In 'Something Borrowed', Gladwell explores the idea of plagiarism and wonders to what extent words and stories can be considered intellectual property. Gladwell investigates the case of Bryony Lavery, who was accused of plagiarizing material from several people for her Broadway play "Frozen", including work from Gladwell himself. Lavery's play is about three people: Ralph, a serial killer who murders a girl, the murdered girls' mother Nancy, and a psychiatrist Agnus. Lavery based the character off a lot of the work that Dorothy Lewis and Gladwell had done regarding serial killers. Eventually, Lavery was accused of plagiarism for using other peoples ideas in her play. However, Lavery did not think that what she was doing was wrong because she claims that she was taking old work and creating a new story by twisting the stories together and developing a new plot and theme for the playwright. She argues that what she did was not plagiarism. Gladwell investigates other cases of people being caught for plagiarism, including cases in the music industry. He ponders what can truly be considered intellectual property and believes that all work is kind of based off of past work.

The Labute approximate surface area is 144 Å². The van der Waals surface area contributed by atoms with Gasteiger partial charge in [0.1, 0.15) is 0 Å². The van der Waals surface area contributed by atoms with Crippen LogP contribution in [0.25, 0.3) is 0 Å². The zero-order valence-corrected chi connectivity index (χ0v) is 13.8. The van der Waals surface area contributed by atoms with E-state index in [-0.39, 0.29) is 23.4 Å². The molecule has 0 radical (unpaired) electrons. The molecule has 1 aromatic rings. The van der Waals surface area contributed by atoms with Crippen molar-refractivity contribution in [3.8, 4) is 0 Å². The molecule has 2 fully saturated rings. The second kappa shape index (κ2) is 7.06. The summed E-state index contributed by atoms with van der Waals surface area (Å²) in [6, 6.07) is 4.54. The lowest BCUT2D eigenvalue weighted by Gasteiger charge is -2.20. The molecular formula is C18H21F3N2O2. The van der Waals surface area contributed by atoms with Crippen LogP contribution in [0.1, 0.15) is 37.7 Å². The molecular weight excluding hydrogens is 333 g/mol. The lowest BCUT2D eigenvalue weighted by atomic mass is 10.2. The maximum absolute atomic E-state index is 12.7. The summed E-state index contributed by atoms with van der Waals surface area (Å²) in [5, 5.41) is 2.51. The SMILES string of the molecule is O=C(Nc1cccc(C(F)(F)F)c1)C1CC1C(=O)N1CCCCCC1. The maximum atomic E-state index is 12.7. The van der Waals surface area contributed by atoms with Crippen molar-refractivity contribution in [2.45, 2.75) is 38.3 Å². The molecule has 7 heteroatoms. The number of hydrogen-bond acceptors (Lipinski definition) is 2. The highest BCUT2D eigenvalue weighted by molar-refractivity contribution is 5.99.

I thought this was an interesting essay. It gave a new perspective on how I thought about plagiarism. The idea of intellectual property really bothers me. I understand why plagiarizing an entire paper or big chunks of the paper and basically stealing the idea from someone else should be considered plagiarism because that is not original at all. I think that in many cases, if someone combines ideas from several different resources into an essay and comes up with a different conclusion, it should not be considered plagiarism. On the other hand, in Lavery's case, where she essentially uses someone else's life story and then adds little bits and pieces to it to the point where others would question if that actually happened to her, I can understand why Lewis would be upset about that. The debate about intellectual property and plagiarism is a confusing one because there is no way to really set strict guidelines for what is an appropriate summary of someone else's work or to what extent using someone else's ideas would be considered plagiarizing.